What the date marks, though, is the abdication of Egypt's King Farouk, an event that caused headlines in 1952:
Farouk's abdication marked the end of over 1oo year's rule by his family, who originally arrived in the country as Albanian soldiers of fortune in service to the Ottoman Sultan.
The revolution began a repudiation of all things royal, starting with the King's ubiquitous portraits.
Unlike their Russian or French counterparts, the family all escaped safely. Farouk departed Alexandria on the royal yacht, accompanied by hundreds of pieces of luggage, his daughters, and his second wife, Nariman, a commoner whom he had married only a year earlier in a (fruitless) search for renewed popularity and (more successfully) an heir, after having divorced his first Queen, Farida, for her unfortunate habit of having daughters.
Nariman never made much a splash; even at her wedding, she was overshadowed by her stunning sister-in-law, the Princess Fawzia (who looked not well pleased at the whole affair):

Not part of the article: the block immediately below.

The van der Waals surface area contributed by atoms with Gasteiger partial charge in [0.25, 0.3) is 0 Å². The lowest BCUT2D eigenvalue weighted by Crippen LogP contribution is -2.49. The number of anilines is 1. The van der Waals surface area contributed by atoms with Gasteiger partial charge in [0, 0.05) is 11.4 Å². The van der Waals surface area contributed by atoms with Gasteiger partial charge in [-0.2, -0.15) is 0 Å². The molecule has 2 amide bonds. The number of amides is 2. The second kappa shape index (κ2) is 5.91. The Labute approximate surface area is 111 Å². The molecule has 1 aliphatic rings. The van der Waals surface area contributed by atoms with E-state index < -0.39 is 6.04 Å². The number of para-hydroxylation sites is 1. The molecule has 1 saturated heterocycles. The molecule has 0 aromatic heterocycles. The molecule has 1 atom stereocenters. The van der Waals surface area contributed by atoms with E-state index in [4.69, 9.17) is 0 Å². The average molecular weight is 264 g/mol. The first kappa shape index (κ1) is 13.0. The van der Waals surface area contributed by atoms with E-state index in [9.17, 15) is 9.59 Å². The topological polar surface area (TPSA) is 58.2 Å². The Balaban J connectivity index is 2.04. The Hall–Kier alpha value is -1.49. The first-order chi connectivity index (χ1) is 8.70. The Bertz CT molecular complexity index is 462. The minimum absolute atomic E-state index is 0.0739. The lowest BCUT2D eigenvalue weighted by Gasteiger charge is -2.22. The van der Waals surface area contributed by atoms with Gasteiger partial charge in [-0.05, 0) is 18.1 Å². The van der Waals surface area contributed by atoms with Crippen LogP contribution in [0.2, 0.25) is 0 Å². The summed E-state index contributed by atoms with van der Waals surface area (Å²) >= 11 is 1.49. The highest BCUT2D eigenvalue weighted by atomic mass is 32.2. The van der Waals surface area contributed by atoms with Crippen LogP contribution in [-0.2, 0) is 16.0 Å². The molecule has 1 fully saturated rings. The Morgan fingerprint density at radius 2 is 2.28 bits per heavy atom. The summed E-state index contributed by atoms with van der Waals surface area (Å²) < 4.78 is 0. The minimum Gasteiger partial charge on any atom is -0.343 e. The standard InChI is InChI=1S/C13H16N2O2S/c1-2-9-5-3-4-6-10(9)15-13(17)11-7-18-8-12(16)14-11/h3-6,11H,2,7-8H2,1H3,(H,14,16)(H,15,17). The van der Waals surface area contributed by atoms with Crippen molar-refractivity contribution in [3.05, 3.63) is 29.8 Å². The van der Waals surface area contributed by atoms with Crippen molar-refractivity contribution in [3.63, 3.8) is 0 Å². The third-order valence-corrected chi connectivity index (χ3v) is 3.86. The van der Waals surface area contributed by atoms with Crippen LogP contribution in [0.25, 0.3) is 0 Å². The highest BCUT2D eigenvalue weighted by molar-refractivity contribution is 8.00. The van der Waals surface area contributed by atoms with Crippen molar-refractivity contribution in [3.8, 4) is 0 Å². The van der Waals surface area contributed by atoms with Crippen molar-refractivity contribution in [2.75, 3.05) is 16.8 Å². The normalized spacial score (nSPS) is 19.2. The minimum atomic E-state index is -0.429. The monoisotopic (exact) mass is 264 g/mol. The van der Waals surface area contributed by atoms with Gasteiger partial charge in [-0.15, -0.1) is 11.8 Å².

Farouk and family spent the first few years of exile in Italy, living in many ways much the same life they had in Egypt.
Nariman eventually returned to Cairo, marrying several more times and ending her days in a simple apartment in the city's Heliopolis neighborhood.
Farouk's later exile was, to be kind, undistinguished, involving a great dealing of gambling, eating, drinking, and cavorting with showgirls. He is now most remembered, perhaps, for the only witty thing he ever said:
"The whole world is in revolt. Soon there will be only five Kings left - the King of England and the kings of diamonds, hearts, spades, and clubs."